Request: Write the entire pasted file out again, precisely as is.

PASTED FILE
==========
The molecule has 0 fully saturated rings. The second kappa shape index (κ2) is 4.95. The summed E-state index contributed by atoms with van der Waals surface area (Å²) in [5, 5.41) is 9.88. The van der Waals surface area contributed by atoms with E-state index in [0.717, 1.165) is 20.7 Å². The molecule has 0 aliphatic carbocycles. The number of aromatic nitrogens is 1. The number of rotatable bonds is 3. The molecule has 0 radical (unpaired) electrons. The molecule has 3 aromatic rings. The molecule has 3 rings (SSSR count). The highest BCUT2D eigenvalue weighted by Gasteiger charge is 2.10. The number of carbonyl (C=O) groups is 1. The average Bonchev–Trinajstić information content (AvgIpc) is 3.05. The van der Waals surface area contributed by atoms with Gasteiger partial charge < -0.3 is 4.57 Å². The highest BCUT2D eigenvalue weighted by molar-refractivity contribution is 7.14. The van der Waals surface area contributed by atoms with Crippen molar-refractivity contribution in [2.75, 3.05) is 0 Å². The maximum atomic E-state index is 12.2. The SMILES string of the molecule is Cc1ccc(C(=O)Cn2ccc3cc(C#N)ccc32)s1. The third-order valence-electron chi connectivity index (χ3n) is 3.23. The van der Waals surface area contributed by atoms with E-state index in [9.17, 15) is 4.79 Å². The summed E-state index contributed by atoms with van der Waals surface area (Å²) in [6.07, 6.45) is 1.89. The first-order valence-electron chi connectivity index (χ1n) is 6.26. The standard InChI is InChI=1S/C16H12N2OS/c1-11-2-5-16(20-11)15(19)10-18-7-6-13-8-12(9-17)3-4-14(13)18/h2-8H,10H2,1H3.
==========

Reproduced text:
The molecule has 0 fully saturated rings. The second kappa shape index (κ2) is 4.95. The summed E-state index contributed by atoms with van der Waals surface area (Å²) in [5, 5.41) is 9.88. The van der Waals surface area contributed by atoms with E-state index in [0.717, 1.165) is 20.7 Å². The molecule has 0 aliphatic carbocycles. The number of aromatic nitrogens is 1. The number of rotatable bonds is 3. The molecule has 0 radical (unpaired) electrons. The molecule has 3 aromatic rings. The molecule has 3 rings (SSSR count). The highest BCUT2D eigenvalue weighted by Gasteiger charge is 2.10. The number of carbonyl (C=O) groups is 1. The average Bonchev–Trinajstić information content (AvgIpc) is 3.05. The van der Waals surface area contributed by atoms with Gasteiger partial charge < -0.3 is 4.57 Å². The highest BCUT2D eigenvalue weighted by molar-refractivity contribution is 7.14. The van der Waals surface area contributed by atoms with Crippen molar-refractivity contribution in [2.75, 3.05) is 0 Å². The maximum atomic E-state index is 12.2. The SMILES string of the molecule is Cc1ccc(C(=O)Cn2ccc3cc(C#N)ccc32)s1. The third-order valence-electron chi connectivity index (χ3n) is 3.23. The van der Waals surface area contributed by atoms with E-state index in [9.17, 15) is 4.79 Å². The summed E-state index contributed by atoms with van der Waals surface area (Å²) in [6.07, 6.45) is 1.89. The first-order valence-electron chi connectivity index (χ1n) is 6.26. The standard InChI is InChI=1S/C16H12N2OS/c1-11-2-5-16(20-11)15(19)10-18-7-6-13-8-12(9-17)3-4-14(13)18/h2-8H,10H2,1H3.